Grooviness. Clad in golden facetted aluminum armor, this massive cantilevered construction will offer Danish youth a place to celebrate pop & rock culture. The new museum occupies the terrain of the former concrete factory in the small town of Roskilde (30 km west of Copenhagen), which hosts the music festival of the same name. Like many venues of its kind, the museum is situated in the suburban context of abandoned industrial buildings and warehouses.
Responsible for the design are Dutch and Danish firms MVRDV & COBE. The 3100 m2 museum wants to immerse the visitors in the life of a rock star. The inspiring journey starts with the red carpet welcome, rises to fame in the frenzy of the auditorium’s elevated stage, and inevitably ends in the bar. Like a rolling stone.
The narratives and gestures of the rock style with its musical cacophony and rebellious energy boldly assume architectural form. Geometric opt-art patterns envelop the building’s exterior and interior to give a touch of psychedelia and crude glamour. Rock’n’Roll was a style born around Memphis, for poor blacks and whites, trying to escape the grinding poverty of the countryside, to enjoy. Now its heavy backbeats and amplified guitars are transformed into a recognisable cultural product but we still feel the authentic spirit of its beautiful rage that contributed to the African-American civil rights movement.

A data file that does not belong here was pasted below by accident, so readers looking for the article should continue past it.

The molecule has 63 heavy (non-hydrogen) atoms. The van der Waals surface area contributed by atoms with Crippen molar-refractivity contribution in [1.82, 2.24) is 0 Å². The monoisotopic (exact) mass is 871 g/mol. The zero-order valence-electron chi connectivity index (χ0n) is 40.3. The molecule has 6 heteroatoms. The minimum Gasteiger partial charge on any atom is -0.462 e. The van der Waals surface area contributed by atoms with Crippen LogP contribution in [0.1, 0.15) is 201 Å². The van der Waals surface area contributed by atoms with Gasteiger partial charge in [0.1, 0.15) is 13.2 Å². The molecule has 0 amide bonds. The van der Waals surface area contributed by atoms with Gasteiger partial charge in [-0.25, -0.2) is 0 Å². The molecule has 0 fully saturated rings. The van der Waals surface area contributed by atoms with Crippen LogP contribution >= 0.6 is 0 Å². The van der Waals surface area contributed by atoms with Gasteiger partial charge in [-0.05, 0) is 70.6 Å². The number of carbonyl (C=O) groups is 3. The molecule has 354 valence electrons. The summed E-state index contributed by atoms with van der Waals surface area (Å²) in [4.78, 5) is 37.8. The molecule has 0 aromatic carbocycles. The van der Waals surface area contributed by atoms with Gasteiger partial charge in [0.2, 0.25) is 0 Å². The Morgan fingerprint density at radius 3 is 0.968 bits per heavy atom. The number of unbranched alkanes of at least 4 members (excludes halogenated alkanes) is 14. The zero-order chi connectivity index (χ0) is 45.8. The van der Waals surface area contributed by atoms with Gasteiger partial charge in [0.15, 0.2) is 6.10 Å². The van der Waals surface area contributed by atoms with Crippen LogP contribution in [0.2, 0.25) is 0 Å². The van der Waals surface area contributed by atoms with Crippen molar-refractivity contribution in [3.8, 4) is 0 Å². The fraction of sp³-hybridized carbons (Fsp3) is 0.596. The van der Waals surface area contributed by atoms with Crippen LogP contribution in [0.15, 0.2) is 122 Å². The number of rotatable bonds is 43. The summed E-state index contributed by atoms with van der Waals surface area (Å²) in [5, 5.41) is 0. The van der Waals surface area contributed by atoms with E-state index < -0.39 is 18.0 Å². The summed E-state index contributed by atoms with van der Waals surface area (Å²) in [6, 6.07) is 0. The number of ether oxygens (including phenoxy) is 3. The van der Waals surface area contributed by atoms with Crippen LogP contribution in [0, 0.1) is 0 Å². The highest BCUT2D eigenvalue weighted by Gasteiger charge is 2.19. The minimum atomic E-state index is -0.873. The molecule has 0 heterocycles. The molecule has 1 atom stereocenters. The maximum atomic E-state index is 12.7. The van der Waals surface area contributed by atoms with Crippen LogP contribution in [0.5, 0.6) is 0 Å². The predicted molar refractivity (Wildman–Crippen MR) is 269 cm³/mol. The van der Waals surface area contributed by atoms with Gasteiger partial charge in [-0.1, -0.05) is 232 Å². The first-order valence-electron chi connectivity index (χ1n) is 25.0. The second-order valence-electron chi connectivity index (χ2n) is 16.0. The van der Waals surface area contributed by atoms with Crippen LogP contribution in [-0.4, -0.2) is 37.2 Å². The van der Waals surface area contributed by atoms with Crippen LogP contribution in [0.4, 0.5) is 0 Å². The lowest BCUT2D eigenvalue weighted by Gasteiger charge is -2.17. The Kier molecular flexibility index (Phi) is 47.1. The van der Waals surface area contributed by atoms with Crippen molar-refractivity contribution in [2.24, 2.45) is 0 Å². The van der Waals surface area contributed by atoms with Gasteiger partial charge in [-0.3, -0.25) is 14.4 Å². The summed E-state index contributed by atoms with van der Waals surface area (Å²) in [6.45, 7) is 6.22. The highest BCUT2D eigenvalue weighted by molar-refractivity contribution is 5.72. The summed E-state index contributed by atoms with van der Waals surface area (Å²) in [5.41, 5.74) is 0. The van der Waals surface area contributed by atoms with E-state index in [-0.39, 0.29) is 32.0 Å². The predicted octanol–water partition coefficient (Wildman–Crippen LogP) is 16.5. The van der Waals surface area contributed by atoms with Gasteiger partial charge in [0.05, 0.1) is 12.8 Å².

“Loud and in your face!”, should be the building’s intonation, as per MVRDV founding partner Jacob van Rijs, “The relationship between Ragnarock and the original halls creates spaces that will breed a new generation of rock stars in a hugely creative environment.”
The museum houses offices and different exhibition facilities.
The golden studded façade is to represent the flamboyant costumes of iconic lead singers, while the velvety red interior pays homage to the soft inside of a guitar case. The void culminates in the topped cantilevered auditorium, which is the design’s main structural signature. Eclecticism in terms of materials should draw a landmark between old and new – the raw concrete of the neighbouring warehouses contrasts with the museum’s groovy style, this is Rock’n’Roll – something raucous, something frisky.
By: Sabina Karleva